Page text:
That’s why you’ll always keep in mind that your audience is reading this interaction. If you sink to the level of your detractor, you will lose respect and you will lose readers. But if you fail to take the bait and remain the same cool, calm professional you are, your readers will respect you even more.

7 Keys to Making a Great Website Header

The right header can give your website a professional look, attracting attention from your visitors and even increasing your conversions. The header can set the tone for your entire page, and can help visitors decide to linger or leave.

7 Keys to Making a Great Website Header

Obviously, you want to spend some time making your header look professional and convey exactly the message you want. After all, if a picture paints a thousand words, then your header can say a lot about you and your product or service.

With this in mind, here are 7 tips on how to make your header work for you instead of against you.

1. Use great graphics. Think of the biggest benefit your visitors get from your webpage, blog or product, and then find a way to convey that in a picture. For example – if you teach gardening, then a luscious, bold garden filled with vibrant flowers will work nicely. If you teach cooking, you’ll want a header that conveys the type of cooking you teach – Italian? Vegetarian? Keto?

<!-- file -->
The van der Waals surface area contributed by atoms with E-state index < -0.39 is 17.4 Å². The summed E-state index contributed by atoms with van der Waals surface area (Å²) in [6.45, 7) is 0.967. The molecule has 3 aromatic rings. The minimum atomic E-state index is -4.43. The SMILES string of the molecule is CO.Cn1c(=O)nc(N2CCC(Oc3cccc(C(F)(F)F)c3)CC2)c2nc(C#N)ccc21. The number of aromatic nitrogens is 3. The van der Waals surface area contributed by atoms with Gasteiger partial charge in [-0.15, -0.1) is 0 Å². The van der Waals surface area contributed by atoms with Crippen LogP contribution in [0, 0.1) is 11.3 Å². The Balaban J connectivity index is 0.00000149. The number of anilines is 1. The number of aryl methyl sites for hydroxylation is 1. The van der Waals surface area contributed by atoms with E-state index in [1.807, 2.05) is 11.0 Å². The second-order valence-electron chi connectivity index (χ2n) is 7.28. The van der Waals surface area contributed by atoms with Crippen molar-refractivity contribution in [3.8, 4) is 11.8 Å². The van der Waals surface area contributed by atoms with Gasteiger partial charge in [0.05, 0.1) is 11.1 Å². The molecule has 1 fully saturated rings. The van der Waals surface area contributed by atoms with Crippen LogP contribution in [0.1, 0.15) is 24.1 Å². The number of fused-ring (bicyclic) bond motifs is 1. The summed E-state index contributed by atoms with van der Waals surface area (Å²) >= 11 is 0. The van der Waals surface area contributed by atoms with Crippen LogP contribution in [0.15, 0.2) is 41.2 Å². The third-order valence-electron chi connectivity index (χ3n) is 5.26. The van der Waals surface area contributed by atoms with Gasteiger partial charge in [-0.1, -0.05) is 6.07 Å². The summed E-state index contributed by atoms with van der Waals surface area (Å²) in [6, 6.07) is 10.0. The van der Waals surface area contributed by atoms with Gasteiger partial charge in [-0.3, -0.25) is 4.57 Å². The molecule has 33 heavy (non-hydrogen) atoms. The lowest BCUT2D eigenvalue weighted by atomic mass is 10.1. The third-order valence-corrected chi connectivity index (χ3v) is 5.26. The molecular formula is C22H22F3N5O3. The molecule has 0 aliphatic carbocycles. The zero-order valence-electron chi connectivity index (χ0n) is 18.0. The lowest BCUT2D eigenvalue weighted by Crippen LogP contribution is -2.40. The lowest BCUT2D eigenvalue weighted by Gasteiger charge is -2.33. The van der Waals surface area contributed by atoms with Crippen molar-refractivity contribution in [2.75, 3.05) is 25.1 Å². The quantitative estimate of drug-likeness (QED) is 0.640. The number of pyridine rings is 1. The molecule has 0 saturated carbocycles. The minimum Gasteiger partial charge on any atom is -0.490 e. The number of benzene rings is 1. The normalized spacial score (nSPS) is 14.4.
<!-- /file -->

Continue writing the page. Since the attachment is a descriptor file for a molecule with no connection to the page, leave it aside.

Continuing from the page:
But what if your main benefit isn’t so easy to convey? For example, you’re selling a product on how to get massive traffic through social media. One idea is to have a person telling another person, who tells another, who hands over cash to the website owner. Or perhaps it’s one of those diagrams where one person tells 5, who each tell 5, who each tell 5 (think MLM.) There are a number of possibilities – you’ve just got to find the right one for your website.

2. So you’ve got the perfect web graphic for your header in your, um, head, but you’re no graphic artist. Now what? Consider hiring a professional to create your graphic for you. View their portfolios to find someone who makes headers you like, and then hire that person. The money you spend to make your header can pay off very quickly, so don’t sweat the $50 to $200 it costs for a professional looking header.

3. Don’t forget the headline. Sure, you’ve got your website name and your graphic, but what about a slogan or headline? Your header is prime real estate so be smart and think of the perfect headline that tells exactly what your site, blog, product or service does. Make it compelling and curiosity or benefit driven, something that grabs prospect’s attention and persuades them to read further.

4. If possible, place your best keyword(s) in your header. Again, this is to grab the attention of your visitor and get them to read further on your page, rather than passing you by for the next website.

5. Align your header with your theme. If your website is blue and yellow, use those colors in your header. If your website uses a particular font, consider using the same or similar font in your header, and so forth. Your website should look seamless, not like a bunch of disjointed parts slapped together in Frankenstein’s basement.

6. Make your header credible. Don’t claim to be the world’s foremost leading authority on space travel unless you really are. Credibility is everything online.

7. Consider including a simple animation in your video. We’re not talking about those horrible neon flashing things here. But something subtle with a bit of movement will catch the eye and add interest.

Want some inspiration to get you started? Here are 55 Awesome Website Headers. Mind you, some of these are totally out-of-the-box different, and maybe more than you need…


Here’s another 30+ Cool and Creative Header Designs…